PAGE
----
In addition to the documents that must have been filed with the I-751, the N-400 requires evidence that the applicant:
- Has Legal Permanent Resident status for 2 years and 9 months (the N-400 can be filed 90 days before the 3rd year of residency)
- Is married to and residing with a U.S. Citizen for the last 3 years and to the present, unless the application is based upon domestic violence
- Spouse has been a U.S. citizen for last 3 years
- Had had physical presence in the U.S. for more than half of the last 3 years
- Resides in the USCIS jurisdiction that will process your N-400 for at least 3 months
- Is of good moral character for at least the last 3 years
- Has been abused, in the case of a domestic violence based claim
It is critical to ensure that all requirements are met for both the I-751 & N-400 petitions, and in the case of a petition based on a marriage to a U.S. Citizen, that the status of the qualifying marriage continues until the citizenship is granted.
When You Can File Your I-751 and N-400 Applications
U.S. immigration law allows permanent residents to file their application to remove the conditions of their Residency 90 days before the end of the two-year conditional period, or at an earlier date if there is a qualifying event, like an incident of domestic violence.
Similarly, in most cases, an N-400 can be filed 90 days before the applicable 5 year or 3 year period.
Your residency generally begins on the date USCIS granted your Legal Permanent Resident status or on the date that you entered the U.S. after the approval of your DS-260 at a U.S. Consulate. You may be able to determine when is the earliest date you can file an N-400 by identifying the date of permanent residency listed on your green card, the period of time you must wait (generally 3 years or 5 years), and then tracking it back 90 days. Our immigration lawyers can help you prepare your I-751 and your N-400 filings and ensure that the legal requirements for USCIS are met.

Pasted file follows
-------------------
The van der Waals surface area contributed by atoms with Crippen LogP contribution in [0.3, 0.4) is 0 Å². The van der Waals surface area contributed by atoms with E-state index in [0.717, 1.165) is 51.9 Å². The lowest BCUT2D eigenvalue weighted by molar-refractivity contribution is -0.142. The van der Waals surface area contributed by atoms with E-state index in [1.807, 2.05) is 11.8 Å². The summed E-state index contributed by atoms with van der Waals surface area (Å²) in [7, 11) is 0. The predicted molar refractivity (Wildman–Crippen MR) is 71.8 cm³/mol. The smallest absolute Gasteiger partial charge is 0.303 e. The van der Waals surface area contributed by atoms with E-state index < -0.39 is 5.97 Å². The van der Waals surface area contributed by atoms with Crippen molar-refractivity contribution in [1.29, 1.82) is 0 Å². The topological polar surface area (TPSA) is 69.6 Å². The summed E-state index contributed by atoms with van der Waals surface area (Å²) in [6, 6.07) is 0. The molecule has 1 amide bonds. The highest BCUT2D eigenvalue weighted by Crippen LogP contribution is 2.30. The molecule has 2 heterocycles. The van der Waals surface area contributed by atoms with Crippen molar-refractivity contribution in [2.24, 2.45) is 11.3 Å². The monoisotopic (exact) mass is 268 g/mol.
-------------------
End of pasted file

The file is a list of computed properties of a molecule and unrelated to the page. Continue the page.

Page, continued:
Will My Application for Naturalization be Approved Before My Application for Removal of Residency Conditions is Approved?
The delays in processing I-751 and I-829 petitions have expanded dramatically. It is common for an I-751 to take between 14 and 33 months to be completed and over 5 years for an I-829 to be finalized (https://egov.uscis.gov/processing-times/).
While you may file your N-400 before the petition to remove the conditions of your Residency has been decided, USCIS will generally issue a decision on your I-751 or I-829 before your N-400 as a matter of their general practice.
The law does not require that the I-751 be adjudicated before an N-400, since technically a “conditional” Resident has all the same rights as an “unconditional” Resident according to the regulations. (See 8 C.F.R. § 216.1 “the rights, privileges, responsibilities and duties which apply to all other lawful permanent residents apply equally to conditional permanent residents, including but not limited to the right to apply for naturalization (if otherwise eligible).”)
In the event that an N-400 was approved while an I-751 or I-829 were still pending, the effect would mean those applications no longer need to be processed, because once the applicant is granted U.S. Citizenship, they cannot be a resident by law.
It is a common practice, if an N-400 petition is filed while an I-751 is pending, for USCIS to schedule an interview for the applicant and to adjudicate both petitions at the same time, which means your N-400 may speed up the adjudication of your I-751, since the processing times for N-400’s are consistently shorter than I-751’s.
Our Immigration Lawyers Can Help You
If you have applied to remove the conditions of your residency and are interested in applying for naturalization, our immigration lawyers can assist you with your case. Call the FitzGerald Law Company at (617) 303-2600.